How to Best Use Your Post-Workout Time

Blog
ITF Staff
October 10, 2019

You just completed a hard interval style workout, you look up at the clock and note your time then you collapse on the floor to “recover.”  Or, you finish a round on the rower or assault bike and lay on the floor before the next round starts.

Is this the best way to finish a workout?  You’re probably thinking, ‘YES! I can hardly breathe and I need to recover.’ 

But, is this the best thing to do for your body?  NO!  Think about watching Michael Phelps as he finishes a gold medal swim race, say the 400m IM (an extremely high demand, high heart rate event).  What does he do when he finishes and is off camera? He hits the warm0down pool for some laps. 

What do olympic runners do at the end of a race?  More running to warm down.  There are many physiological reason for this with the main one being you need to down-regulate your body from the extreme exertion you were in and get back to normal levels.  We won’t bore you with all of the details about the importance of this, but your body really needs a good warm down and benefits greatly from this.

Here’s a major benefit that may be of much more interest to you: by not laying on the floor after a workout, a round, a set, or a race you will increase your fitness level AND teach your body and mind how to stay upright and keep moving even when you are tired.  That’s right, you can increase your fitness level faster with this one simple tip.  By staying upright and moving around, you will keep your heart rate (HR) elevated for a longer period of time, though it is still dropping, and thus have an higher average HR.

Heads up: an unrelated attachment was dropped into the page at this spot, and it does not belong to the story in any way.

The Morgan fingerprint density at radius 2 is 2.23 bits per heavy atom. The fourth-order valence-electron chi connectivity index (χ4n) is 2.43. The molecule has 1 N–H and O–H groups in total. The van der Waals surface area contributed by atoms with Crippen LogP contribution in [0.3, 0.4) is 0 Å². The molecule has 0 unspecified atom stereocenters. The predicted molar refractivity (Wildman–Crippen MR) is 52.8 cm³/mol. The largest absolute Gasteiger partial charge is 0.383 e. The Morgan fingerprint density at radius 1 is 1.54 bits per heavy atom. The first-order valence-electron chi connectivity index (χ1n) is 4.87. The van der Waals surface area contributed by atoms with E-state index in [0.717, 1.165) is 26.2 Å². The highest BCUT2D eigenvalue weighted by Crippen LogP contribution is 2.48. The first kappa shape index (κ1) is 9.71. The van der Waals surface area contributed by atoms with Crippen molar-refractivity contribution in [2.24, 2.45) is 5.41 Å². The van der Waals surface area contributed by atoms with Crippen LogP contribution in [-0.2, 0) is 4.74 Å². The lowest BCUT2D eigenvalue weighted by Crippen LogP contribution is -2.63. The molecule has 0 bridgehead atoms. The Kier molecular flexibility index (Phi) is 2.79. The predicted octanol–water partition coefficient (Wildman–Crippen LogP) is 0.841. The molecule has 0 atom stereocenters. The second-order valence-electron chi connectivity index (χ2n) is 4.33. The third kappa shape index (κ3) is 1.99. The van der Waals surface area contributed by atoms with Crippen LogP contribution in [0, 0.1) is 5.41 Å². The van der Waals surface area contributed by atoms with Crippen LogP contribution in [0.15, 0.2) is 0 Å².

For example:

Scenario #1: you finish a hard row, HR rate is at 180 bpm, and you roll off the rower onto the floor and lay there for 3 minutes.  I know, it feels awesome.  Your HR will come down relatively quickly, maybe to 120 bpm.  You then get up, feel really tired and worn out and ask your body to start moving again. 

Scenario #2: same as scenario #1, but you walk around for 3 minutes.  Your HR will go from 180 bpm to 150 BPM.  At the end of the 3 minutes you will not feel as tired, your body has adjusted slowly to back to a normal HR, and you averaged approximately 15-20 more BPM during the same 3 minutes.  Higher average HR over time = better fitness.

As long as you are at the gym and working hard, you should maximize each and ever session for more effective results.  Try this one simple tip and see if your work capacity improves at a faster rate.

ITF Staff

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